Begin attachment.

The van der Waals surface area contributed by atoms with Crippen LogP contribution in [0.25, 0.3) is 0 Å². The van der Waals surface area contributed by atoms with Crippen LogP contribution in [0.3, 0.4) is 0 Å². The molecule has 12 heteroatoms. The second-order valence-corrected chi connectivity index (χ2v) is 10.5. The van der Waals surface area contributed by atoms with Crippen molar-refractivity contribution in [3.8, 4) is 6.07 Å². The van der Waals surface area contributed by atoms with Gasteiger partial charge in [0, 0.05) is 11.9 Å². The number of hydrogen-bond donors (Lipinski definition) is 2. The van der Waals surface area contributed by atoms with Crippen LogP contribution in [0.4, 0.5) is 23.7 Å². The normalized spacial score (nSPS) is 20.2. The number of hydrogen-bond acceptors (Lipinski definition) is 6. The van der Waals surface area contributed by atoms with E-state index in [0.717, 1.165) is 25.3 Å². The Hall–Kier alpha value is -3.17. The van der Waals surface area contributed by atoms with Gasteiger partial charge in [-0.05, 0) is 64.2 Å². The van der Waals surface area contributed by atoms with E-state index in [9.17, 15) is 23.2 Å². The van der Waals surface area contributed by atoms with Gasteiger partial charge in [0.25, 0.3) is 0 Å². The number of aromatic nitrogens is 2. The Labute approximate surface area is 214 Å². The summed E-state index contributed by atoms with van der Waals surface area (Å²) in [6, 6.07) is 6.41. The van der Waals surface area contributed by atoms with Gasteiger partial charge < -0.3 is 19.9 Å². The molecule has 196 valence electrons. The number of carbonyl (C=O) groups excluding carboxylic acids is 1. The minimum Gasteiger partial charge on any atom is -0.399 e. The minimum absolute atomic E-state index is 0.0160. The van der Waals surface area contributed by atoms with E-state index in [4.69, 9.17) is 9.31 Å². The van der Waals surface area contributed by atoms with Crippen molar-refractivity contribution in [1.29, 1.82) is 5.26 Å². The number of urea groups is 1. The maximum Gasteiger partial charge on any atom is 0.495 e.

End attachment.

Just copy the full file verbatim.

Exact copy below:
The van der Waals surface area contributed by atoms with Crippen LogP contribution in [0.25, 0.3) is 0 Å². The van der Waals surface area contributed by atoms with Crippen LogP contribution in [0.3, 0.4) is 0 Å². The molecule has 12 heteroatoms. The second-order valence-corrected chi connectivity index (χ2v) is 10.5. The van der Waals surface area contributed by atoms with Crippen molar-refractivity contribution in [3.8, 4) is 6.07 Å². The van der Waals surface area contributed by atoms with Gasteiger partial charge in [0, 0.05) is 11.9 Å². The number of hydrogen-bond donors (Lipinski definition) is 2. The van der Waals surface area contributed by atoms with Crippen LogP contribution in [0.4, 0.5) is 23.7 Å². The normalized spacial score (nSPS) is 20.2. The number of hydrogen-bond acceptors (Lipinski definition) is 6. The van der Waals surface area contributed by atoms with E-state index in [0.717, 1.165) is 25.3 Å². The Hall–Kier alpha value is -3.17. The van der Waals surface area contributed by atoms with Gasteiger partial charge in [-0.05, 0) is 64.2 Å². The van der Waals surface area contributed by atoms with E-state index in [9.17, 15) is 23.2 Å². The van der Waals surface area contributed by atoms with Gasteiger partial charge in [0.25, 0.3) is 0 Å². The number of aromatic nitrogens is 2. The Labute approximate surface area is 214 Å². The summed E-state index contributed by atoms with van der Waals surface area (Å²) in [6, 6.07) is 6.41. The van der Waals surface area contributed by atoms with Gasteiger partial charge < -0.3 is 19.9 Å². The molecule has 196 valence electrons. The number of carbonyl (C=O) groups excluding carboxylic acids is 1. The minimum Gasteiger partial charge on any atom is -0.399 e. The minimum absolute atomic E-state index is 0.0160. The van der Waals surface area contributed by atoms with E-state index in [4.69, 9.17) is 9.31 Å². The van der Waals surface area contributed by atoms with Crippen molar-refractivity contribution in [1.29, 1.82) is 5.26 Å². The number of urea groups is 1. The maximum Gasteiger partial charge on any atom is 0.495 e.